Darker and more muted than Indanthrone, Prussian, or any other single pigment blue, this deep moody blue is useful for shadows, night skies, and other dark blue use cases.
Indigo pigment (PB66) is fugitive and not usually used anymore (though MaimeriBlu, a single pigment line, still uses it, and Schmincke has it in the mix). Most indigos, like this Holbein, are mixes chiefly of phthalo blue and black.
Hue: A dark, muted blue on the green-toned side.
Gradient: Very smooth gradient. Some horizontal lines suggesting a very fast-moving paint.
Comparison: At the bottom I compared DS Indanthrone Blue (PB60), DV Prussian Blue (PB27), and this Indigo. You can see that the Indanthrone is more purpley, and Prussian is more of a middle blue that’s brighter.
Color Mixes: Muted olivey greens (with yellows), muted purples (with reds/pinks), black (with orange) or brown (with Transparent Red Oxide/burnt sienna equivalent).
Color Replication: Along the right side, I attempted a couple of muted blue mixes with my dark blues of choice to replicate a similar color. The most successful was mostly Prussian Blue, with a bit of Deep Scarlet. This mix is slightly yellowy compared to this Indigo.
Rich Green Gold (PY129)
A range of medium greens, somewhere between muted and bold. Phthalo Turquoise (PB16) makes bolder greens with RGG, and Indanthrone Blue makes more muted dark greens.
Monte Amiata Natural Sienna (PBr7)
Raw Sienna (PBr7)
The orange mutes the Indigo and makes it even darker and blacker, reaching a fairly neutral black, as well as a range of dull browns. I don’t like these browns quite as much as those from Indanthrone Blue and/or Transparent Red Oxide.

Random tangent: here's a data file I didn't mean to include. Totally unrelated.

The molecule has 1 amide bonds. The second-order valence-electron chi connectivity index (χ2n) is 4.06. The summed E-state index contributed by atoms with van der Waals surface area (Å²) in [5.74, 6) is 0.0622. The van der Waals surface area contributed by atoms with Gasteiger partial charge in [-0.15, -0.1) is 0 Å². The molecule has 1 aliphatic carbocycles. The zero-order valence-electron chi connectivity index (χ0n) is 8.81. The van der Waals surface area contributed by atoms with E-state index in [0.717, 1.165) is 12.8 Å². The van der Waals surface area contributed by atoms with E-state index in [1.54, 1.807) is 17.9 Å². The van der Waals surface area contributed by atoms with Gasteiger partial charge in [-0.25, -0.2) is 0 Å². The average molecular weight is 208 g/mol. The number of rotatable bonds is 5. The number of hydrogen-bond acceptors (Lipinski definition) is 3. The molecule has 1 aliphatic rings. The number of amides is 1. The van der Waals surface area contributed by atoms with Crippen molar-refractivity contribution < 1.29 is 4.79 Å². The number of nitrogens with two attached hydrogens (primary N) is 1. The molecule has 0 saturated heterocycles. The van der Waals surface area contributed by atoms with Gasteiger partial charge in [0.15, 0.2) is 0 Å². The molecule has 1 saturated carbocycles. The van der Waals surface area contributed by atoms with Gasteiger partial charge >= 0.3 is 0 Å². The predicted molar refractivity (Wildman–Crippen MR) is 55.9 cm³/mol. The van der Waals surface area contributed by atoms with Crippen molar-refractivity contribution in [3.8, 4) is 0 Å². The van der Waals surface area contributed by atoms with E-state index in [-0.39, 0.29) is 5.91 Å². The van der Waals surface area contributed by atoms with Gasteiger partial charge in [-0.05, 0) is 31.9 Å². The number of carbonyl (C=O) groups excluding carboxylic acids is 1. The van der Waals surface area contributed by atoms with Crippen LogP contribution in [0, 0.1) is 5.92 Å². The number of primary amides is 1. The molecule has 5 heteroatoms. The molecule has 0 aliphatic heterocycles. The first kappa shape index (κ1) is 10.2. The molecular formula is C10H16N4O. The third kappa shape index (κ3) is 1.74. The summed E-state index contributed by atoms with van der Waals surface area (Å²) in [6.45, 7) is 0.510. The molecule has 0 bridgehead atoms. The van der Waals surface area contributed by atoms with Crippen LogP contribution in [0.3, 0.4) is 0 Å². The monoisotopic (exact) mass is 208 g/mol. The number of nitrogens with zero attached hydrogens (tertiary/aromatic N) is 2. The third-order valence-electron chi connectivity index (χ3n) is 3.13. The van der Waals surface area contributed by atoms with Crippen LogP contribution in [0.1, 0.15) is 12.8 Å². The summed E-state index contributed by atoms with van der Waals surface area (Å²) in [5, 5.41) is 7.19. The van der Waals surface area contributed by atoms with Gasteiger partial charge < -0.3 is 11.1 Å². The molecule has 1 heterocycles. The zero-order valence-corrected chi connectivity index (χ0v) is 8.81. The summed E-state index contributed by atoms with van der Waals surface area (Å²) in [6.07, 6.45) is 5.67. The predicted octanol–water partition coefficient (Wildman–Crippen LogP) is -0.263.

Deep, dark purples. Similar to those with Indanthrone Blue.
Quin Magenta (PR122)
Fairly vibrant violets, muted only by the black in the indigo.
My Review of Indigo
I avoided this color for a long time because it’s a mixed color that should be easy enough to create at home from its ingredients: (black, Phthalo Blue, and a bit of magenta) or by muting any blue with a complement. But now that I have it premixed, I find that it is quite convenient! It can be hard to mix luscious darks on-the-fly, especially in the field, and it’s useful to have a consistent recipe if you’re planning to use a lot of it, like for a night sky.
I have found that having some sort of very dark color is important even on the brightest palettes in order to make it easy to paint in a wide range of values, and I like dark blue in this slot. Dark blue can be used for shadows and night skies, to mix moody muted tones and to cool earth oranges into deep browns.
Because it’s a mix containing black, Indigo can have a slightly dull look, though less so pure black pigment.
My typical dark blue of choice is DS Indanthrone, but Indigo is a nice alternative that’s even darker. Most version (other than DS) are also significantly more green-toned. I feel like this Indigo is pretty much the color I always want Prussian Blue to be.
On my palette: Yes.
Favorite version: I really like this Holbein, though I haven’t tried many. From dot cards, I know that Daniel Smith’s is much purpler-toned (a mix of Indanthrone Blue and black), and Mission Gold’s is much greyer and greener-toned.